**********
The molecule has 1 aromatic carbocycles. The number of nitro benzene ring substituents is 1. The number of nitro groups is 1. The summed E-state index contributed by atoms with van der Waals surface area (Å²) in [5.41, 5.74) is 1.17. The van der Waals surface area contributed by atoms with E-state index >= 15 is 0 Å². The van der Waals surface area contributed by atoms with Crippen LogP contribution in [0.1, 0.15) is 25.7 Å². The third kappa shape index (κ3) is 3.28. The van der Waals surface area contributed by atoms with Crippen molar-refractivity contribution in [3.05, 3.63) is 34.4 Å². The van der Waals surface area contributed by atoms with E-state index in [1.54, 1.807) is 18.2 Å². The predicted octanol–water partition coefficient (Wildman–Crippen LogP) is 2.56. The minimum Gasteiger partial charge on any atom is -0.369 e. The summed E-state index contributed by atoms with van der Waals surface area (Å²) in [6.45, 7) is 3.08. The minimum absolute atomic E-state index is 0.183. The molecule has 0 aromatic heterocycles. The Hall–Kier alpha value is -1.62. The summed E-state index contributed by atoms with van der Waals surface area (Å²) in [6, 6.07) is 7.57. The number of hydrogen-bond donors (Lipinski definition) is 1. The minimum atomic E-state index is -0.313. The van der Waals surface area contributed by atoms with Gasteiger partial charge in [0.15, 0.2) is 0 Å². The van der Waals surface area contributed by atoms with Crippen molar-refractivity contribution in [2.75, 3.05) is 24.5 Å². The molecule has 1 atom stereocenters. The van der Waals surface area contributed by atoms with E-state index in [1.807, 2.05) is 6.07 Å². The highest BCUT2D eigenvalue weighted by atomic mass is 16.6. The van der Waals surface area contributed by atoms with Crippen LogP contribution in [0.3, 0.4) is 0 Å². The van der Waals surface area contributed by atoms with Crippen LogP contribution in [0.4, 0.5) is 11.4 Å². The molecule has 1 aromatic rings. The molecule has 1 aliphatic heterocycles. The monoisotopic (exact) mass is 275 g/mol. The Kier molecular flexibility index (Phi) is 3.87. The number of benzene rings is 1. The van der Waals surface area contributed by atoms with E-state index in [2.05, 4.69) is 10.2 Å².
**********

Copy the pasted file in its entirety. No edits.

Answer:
The molecule has 1 aromatic carbocycles. The number of nitro benzene ring substituents is 1. The number of nitro groups is 1. The summed E-state index contributed by atoms with van der Waals surface area (Å²) in [5.41, 5.74) is 1.17. The van der Waals surface area contributed by atoms with E-state index >= 15 is 0 Å². The van der Waals surface area contributed by atoms with Crippen LogP contribution in [0.1, 0.15) is 25.7 Å². The third kappa shape index (κ3) is 3.28. The van der Waals surface area contributed by atoms with Crippen molar-refractivity contribution in [3.05, 3.63) is 34.4 Å². The van der Waals surface area contributed by atoms with E-state index in [1.54, 1.807) is 18.2 Å². The predicted octanol–water partition coefficient (Wildman–Crippen LogP) is 2.56. The minimum Gasteiger partial charge on any atom is -0.369 e. The summed E-state index contributed by atoms with van der Waals surface area (Å²) in [6.45, 7) is 3.08. The minimum absolute atomic E-state index is 0.183. The molecule has 0 aromatic heterocycles. The Hall–Kier alpha value is -1.62. The summed E-state index contributed by atoms with van der Waals surface area (Å²) in [6, 6.07) is 7.57. The number of hydrogen-bond donors (Lipinski definition) is 1. The minimum atomic E-state index is -0.313. The van der Waals surface area contributed by atoms with Gasteiger partial charge in [0.15, 0.2) is 0 Å². The van der Waals surface area contributed by atoms with Crippen molar-refractivity contribution in [2.75, 3.05) is 24.5 Å². The molecule has 1 atom stereocenters. The van der Waals surface area contributed by atoms with E-state index in [1.807, 2.05) is 6.07 Å². The highest BCUT2D eigenvalue weighted by atomic mass is 16.6. The van der Waals surface area contributed by atoms with Crippen LogP contribution in [0.3, 0.4) is 0 Å². The van der Waals surface area contributed by atoms with Crippen LogP contribution in [0.4, 0.5) is 11.4 Å². The molecule has 1 aromatic rings. The molecule has 1 aliphatic heterocycles. The monoisotopic (exact) mass is 275 g/mol. The Kier molecular flexibility index (Phi) is 3.87. The number of benzene rings is 1. The van der Waals surface area contributed by atoms with E-state index in [2.05, 4.69) is 10.2 Å².